The Panenka penalty is widely viewed as an audaciously high-risk decision. When that unexpected deft chip settles into the net, the player who converts is described as brave and cold blooded. It’s a form of deception reserved for the game’s greats. 

Andrea Pirlo’s Panenka vs. England at Euro 2012 comes to mind. Zinedine Zidane scored with a chipped penalty during the 2006 World Cup final. And there’s Sebastián Abreu’s game-winning Panenka for Uruguay against Ghana at the 2010 World Cup in South Africa. 

Those are some of the most high-stakes examples ever. But other Panenkas, both missed and converted attempts, have made headlines throughout the summer in the U.S., and one goalkeeper has been at the center of it all. 

Sporting Kansas City’s 21-year-old goalkeeper John Pulskamp was deceived by Maalique Foster’s perfectly executed Panenka during a U.S. Open Cup semifinal loss to Sacramento Republic in July – a move that went viral at least in part due to Foster’s celebration afterward.

Two weeks ago, Pulskamp was at the center of another viral Panenka moment, but with a different result. 

With the score tied 2-2 in the 93rd minute of a game between Pulskamp’s SKC and the LA Galaxy, and with the Galaxy desperate for points in a tight Western Conference playoff race, LA were awarded a penalty. Javie “Chicharito” Hernández, who had already scored a brace, including a well-taken penalty on Pulskamp in the 88th minute, elected to go with a Panenka for the win.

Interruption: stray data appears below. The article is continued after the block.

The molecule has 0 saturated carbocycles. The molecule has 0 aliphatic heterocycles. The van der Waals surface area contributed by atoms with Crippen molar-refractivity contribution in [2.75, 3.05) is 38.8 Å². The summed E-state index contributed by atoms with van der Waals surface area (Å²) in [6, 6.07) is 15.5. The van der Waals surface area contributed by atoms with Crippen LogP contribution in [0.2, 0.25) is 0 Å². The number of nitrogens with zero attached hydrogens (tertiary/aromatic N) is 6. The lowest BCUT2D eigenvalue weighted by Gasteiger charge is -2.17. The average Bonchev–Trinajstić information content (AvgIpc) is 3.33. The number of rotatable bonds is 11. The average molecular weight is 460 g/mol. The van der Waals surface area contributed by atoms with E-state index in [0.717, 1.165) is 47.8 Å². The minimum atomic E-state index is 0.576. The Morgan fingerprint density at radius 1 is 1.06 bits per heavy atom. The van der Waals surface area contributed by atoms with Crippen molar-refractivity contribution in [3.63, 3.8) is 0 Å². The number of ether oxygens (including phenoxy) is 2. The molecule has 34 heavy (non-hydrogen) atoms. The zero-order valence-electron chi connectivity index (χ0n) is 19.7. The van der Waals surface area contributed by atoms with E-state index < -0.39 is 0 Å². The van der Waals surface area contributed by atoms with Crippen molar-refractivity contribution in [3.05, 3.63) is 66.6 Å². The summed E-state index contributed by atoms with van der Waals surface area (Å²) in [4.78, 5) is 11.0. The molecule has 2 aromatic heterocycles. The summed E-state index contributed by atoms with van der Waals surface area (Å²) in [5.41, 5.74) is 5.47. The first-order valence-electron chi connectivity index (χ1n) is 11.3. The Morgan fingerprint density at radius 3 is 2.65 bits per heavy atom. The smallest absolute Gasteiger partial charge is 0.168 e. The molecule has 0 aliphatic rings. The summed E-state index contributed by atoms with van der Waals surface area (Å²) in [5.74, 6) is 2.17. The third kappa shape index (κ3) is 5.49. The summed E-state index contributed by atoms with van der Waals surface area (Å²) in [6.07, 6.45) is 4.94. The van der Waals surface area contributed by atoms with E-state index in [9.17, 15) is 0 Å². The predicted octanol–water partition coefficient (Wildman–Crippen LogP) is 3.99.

This time, Pulskamp wasn’t duped. 

The home crowd in LA that had been preparing to celebrate a much-needed three points went quiet. International outlets characterized the attempt as arrogant and as an opportunity to showboat by the Mexican striker. Cackles from the ESPN Deportes commentator added salt to Hernández’s wounded ego and further viralized the moment on social media.

“I don’t believe penalties are ever on the goalkeeper to make that save,” Pulskamp told The Athletic. “Statistically it is very unlikely that the goalkeeper is going to make that save so if they do, they’re coming up very big for their team and they’re relying on the forward hitting a less than spectacular penalty in order to make that save.”

Pulskamp was well aware of Hernandez’s tendencies from the spot. He knew that the Mexican preferred to go to the goalkeeper’s left bottom corner. Hernández had scored a penalty on Pulskamp in that way when the two teams met on August 6th, and three of Hernandez’s five penalty misses in MLS (the most in the league since he joined in 2020) were shots to the bottom left corner that were saved.